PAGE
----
Friday, August 19, 2011

Libertarian Links

A libertarian island?

Chavez nationalizes gold production and potentially fires the shot that crashes the world economy (though not really his fault this time.) (Must read)

More risible than rude was the President's comment that, "If we don't think there are more benefits than costs to [a rule], we're not going to do it." His own White House's recent report to Congress admitted that for most of the major rules the Obama Administration imposed on Americans in 2010, the government had failed to analyze both costs and benefits.

Taking on Warren Buffet's collectivist tax claims.

On Monday, the Wisconsin Education Association Council announced it will lay off about 40% of its staff, a change executive director Dan Burkhalter blamed on Mr. Walker’s “union-busting legislation.” In December the union will face another reality check, as 51% of its members must vote to recertify it as their representative. With members no longer captive dues payers, the union has been forced to begin new outreach efforts, including home visits, to sell its relevance to workers. 

SEC destroying key documents?

Paul Krugman advocates war based on lies to "stimulate economy."  Really.

Outstanding student debt has climbed 25 percent since the start of the financial crisis in 2008, according to the Federal Reserve Bank of New York — an increase from $440 billion then to $550 billion now. By contrast, every other major category of consumer debt, including mortgage debt, credit card debt, auto loans and home equity loans, is lower today than it was in the fall of 2008.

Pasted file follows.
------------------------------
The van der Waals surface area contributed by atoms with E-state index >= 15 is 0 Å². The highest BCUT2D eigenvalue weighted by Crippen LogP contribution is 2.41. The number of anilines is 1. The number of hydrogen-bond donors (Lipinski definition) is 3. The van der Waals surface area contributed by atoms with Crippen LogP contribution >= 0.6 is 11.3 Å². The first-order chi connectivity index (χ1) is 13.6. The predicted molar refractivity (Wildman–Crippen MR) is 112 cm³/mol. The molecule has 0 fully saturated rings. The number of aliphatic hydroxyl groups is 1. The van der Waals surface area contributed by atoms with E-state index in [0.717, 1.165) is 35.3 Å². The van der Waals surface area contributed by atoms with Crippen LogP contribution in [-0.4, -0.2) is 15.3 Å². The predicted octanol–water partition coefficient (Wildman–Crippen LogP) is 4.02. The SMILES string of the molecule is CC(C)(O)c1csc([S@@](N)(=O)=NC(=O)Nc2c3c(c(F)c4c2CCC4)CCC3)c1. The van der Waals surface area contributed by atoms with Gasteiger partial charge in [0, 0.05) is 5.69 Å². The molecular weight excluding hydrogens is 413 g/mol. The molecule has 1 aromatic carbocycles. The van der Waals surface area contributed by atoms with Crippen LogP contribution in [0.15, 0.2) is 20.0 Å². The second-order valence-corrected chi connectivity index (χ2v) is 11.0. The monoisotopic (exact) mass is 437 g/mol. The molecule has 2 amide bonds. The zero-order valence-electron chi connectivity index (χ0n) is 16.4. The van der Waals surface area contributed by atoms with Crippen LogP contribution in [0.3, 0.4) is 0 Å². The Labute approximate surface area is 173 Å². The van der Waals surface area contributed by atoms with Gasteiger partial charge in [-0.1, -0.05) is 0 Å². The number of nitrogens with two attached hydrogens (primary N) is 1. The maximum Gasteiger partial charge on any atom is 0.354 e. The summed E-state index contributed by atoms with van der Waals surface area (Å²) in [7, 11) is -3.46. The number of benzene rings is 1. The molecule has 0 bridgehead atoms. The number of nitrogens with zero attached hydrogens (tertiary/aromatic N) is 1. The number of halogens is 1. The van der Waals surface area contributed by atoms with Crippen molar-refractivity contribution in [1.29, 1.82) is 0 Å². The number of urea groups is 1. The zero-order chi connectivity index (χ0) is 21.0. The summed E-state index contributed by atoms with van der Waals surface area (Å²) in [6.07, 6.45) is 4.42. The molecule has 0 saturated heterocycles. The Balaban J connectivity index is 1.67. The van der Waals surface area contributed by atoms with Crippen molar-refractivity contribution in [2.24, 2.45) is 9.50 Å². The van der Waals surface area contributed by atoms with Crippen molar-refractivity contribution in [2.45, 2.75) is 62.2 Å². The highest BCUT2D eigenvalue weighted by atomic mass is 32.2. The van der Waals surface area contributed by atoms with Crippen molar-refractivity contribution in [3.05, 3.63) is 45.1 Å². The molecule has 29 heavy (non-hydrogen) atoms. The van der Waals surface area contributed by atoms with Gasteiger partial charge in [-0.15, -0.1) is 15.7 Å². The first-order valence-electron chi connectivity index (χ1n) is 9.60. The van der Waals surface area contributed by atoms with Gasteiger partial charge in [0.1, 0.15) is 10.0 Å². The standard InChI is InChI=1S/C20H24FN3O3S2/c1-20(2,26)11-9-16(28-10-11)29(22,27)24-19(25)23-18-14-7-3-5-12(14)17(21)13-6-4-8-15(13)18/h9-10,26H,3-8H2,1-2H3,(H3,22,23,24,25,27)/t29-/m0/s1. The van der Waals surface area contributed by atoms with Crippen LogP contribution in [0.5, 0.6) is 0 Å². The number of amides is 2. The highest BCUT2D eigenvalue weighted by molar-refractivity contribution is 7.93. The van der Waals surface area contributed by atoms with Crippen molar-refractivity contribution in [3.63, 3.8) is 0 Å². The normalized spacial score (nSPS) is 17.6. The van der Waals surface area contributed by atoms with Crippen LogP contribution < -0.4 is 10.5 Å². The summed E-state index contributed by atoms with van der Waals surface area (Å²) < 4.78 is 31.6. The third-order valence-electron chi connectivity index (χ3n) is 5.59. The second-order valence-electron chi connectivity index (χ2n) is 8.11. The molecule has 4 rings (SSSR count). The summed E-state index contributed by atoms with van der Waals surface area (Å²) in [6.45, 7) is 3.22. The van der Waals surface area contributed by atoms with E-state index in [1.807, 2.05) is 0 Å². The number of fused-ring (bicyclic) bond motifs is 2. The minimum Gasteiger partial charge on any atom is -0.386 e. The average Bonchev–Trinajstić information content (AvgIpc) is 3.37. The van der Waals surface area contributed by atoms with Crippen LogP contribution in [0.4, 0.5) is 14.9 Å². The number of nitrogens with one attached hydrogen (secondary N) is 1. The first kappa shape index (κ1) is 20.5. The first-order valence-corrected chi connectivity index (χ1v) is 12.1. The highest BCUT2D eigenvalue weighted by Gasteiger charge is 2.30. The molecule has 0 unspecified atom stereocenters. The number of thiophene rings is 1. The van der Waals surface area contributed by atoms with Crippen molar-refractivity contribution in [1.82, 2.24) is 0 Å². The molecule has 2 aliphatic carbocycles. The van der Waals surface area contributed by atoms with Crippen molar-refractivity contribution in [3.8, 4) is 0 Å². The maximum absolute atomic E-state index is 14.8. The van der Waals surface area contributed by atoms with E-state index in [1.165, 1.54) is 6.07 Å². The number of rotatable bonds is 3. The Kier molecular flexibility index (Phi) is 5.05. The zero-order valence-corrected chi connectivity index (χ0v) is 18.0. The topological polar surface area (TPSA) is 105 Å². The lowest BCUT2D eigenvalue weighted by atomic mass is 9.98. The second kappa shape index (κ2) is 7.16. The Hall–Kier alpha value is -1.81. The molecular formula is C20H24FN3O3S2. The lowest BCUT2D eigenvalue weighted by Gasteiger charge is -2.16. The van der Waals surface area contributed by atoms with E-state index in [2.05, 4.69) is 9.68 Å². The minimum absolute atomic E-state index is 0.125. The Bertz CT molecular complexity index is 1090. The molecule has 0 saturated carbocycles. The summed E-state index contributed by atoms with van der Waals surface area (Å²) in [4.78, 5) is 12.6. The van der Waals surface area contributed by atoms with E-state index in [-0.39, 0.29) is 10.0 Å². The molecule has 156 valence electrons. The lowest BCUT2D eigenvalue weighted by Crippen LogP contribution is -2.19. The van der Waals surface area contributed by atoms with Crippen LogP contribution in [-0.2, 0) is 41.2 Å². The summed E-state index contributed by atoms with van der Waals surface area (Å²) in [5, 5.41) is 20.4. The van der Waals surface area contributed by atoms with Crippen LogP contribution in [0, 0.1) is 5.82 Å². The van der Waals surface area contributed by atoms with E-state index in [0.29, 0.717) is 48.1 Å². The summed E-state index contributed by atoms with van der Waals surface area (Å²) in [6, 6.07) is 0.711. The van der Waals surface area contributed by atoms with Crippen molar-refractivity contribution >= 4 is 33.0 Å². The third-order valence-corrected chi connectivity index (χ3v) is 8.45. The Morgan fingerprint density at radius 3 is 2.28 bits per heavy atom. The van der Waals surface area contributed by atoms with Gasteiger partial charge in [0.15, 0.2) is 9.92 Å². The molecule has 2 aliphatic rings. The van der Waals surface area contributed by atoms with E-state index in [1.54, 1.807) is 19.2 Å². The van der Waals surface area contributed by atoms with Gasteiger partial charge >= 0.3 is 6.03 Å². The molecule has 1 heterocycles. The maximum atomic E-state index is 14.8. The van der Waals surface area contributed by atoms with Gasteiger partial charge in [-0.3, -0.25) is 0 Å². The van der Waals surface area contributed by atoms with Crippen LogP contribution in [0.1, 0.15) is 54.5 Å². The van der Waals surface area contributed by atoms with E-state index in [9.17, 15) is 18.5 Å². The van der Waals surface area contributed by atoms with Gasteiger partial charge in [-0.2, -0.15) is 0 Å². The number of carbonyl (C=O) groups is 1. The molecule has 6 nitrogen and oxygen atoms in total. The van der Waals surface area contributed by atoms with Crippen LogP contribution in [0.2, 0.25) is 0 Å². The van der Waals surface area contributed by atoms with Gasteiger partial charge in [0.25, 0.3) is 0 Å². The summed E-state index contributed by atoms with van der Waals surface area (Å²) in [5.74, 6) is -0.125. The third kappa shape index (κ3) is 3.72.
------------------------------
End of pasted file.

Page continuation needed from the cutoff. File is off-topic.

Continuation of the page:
Green stimulus failure.

“I wrote letters to attorneys plainly marked ‘Legal Mail’ and addressed to lawyers with the title Attorney at Law. The FEDS opened those sealed letters, photo copied them, then sent them back to me as part of their pre-trial document production, a clear violation of US Constitution’s Sixth Amendment guarantee of ‘Assistance of Counsel’ to criminal defendants like me.”

You may have heard that Japan is a government-directed society, and in many ways it is. But in terms of the constituents of daily life being privately owned and marginally priced, it is a libertarian's dream world. For example, there are relatively few free city parks. Many green spaces are private and gated off (admission is usually around $5).


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